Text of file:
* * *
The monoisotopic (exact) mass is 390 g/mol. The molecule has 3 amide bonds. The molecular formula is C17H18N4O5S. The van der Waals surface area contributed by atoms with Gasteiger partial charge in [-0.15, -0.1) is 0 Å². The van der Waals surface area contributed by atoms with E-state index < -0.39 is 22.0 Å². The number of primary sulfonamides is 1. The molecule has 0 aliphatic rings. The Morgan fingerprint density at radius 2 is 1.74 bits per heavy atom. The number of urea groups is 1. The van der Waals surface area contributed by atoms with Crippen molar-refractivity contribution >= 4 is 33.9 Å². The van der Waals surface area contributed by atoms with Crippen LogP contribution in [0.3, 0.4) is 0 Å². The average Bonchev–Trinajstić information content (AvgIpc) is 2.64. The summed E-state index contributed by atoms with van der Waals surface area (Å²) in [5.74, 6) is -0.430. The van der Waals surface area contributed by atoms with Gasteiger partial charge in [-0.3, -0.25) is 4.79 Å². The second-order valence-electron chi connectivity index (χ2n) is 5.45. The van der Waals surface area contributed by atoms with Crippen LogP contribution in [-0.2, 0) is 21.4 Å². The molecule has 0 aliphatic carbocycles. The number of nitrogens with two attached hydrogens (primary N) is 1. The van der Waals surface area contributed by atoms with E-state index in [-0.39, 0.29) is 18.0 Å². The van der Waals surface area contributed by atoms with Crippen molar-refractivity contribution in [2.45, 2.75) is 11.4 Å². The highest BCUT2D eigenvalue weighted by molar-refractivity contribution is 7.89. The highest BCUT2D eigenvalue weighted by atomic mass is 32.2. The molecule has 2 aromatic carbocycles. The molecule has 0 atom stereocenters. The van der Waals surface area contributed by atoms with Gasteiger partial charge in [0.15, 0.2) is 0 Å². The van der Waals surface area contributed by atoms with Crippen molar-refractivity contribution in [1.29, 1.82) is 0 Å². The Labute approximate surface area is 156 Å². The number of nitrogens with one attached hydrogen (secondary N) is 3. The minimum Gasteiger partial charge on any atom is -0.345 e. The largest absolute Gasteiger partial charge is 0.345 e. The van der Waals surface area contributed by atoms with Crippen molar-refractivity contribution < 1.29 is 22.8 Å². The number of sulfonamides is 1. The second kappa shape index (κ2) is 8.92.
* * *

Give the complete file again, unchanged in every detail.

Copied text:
The monoisotopic (exact) mass is 390 g/mol. The molecule has 3 amide bonds. The molecular formula is C17H18N4O5S. The van der Waals surface area contributed by atoms with Gasteiger partial charge in [-0.15, -0.1) is 0 Å². The van der Waals surface area contributed by atoms with E-state index < -0.39 is 22.0 Å². The number of primary sulfonamides is 1. The molecule has 0 aliphatic rings. The Morgan fingerprint density at radius 2 is 1.74 bits per heavy atom. The number of urea groups is 1. The van der Waals surface area contributed by atoms with Crippen molar-refractivity contribution >= 4 is 33.9 Å². The van der Waals surface area contributed by atoms with Crippen LogP contribution in [0.3, 0.4) is 0 Å². The average Bonchev–Trinajstić information content (AvgIpc) is 2.64. The summed E-state index contributed by atoms with van der Waals surface area (Å²) in [5.74, 6) is -0.430. The van der Waals surface area contributed by atoms with Gasteiger partial charge in [-0.3, -0.25) is 4.79 Å². The second-order valence-electron chi connectivity index (χ2n) is 5.45. The van der Waals surface area contributed by atoms with Crippen LogP contribution in [-0.2, 0) is 21.4 Å². The molecule has 0 aliphatic carbocycles. The number of nitrogens with two attached hydrogens (primary N) is 1. The van der Waals surface area contributed by atoms with E-state index in [-0.39, 0.29) is 18.0 Å². The van der Waals surface area contributed by atoms with Crippen molar-refractivity contribution in [2.45, 2.75) is 11.4 Å². The highest BCUT2D eigenvalue weighted by molar-refractivity contribution is 7.89. The highest BCUT2D eigenvalue weighted by atomic mass is 32.2. The molecule has 2 aromatic carbocycles. The molecule has 0 atom stereocenters. The van der Waals surface area contributed by atoms with Gasteiger partial charge in [0.15, 0.2) is 0 Å². The van der Waals surface area contributed by atoms with Crippen molar-refractivity contribution in [1.29, 1.82) is 0 Å². The Labute approximate surface area is 156 Å². The number of nitrogens with one attached hydrogen (secondary N) is 3. The minimum Gasteiger partial charge on any atom is -0.345 e. The largest absolute Gasteiger partial charge is 0.345 e. The van der Waals surface area contributed by atoms with Crippen molar-refractivity contribution < 1.29 is 22.8 Å². The number of sulfonamides is 1. The second kappa shape index (κ2) is 8.92.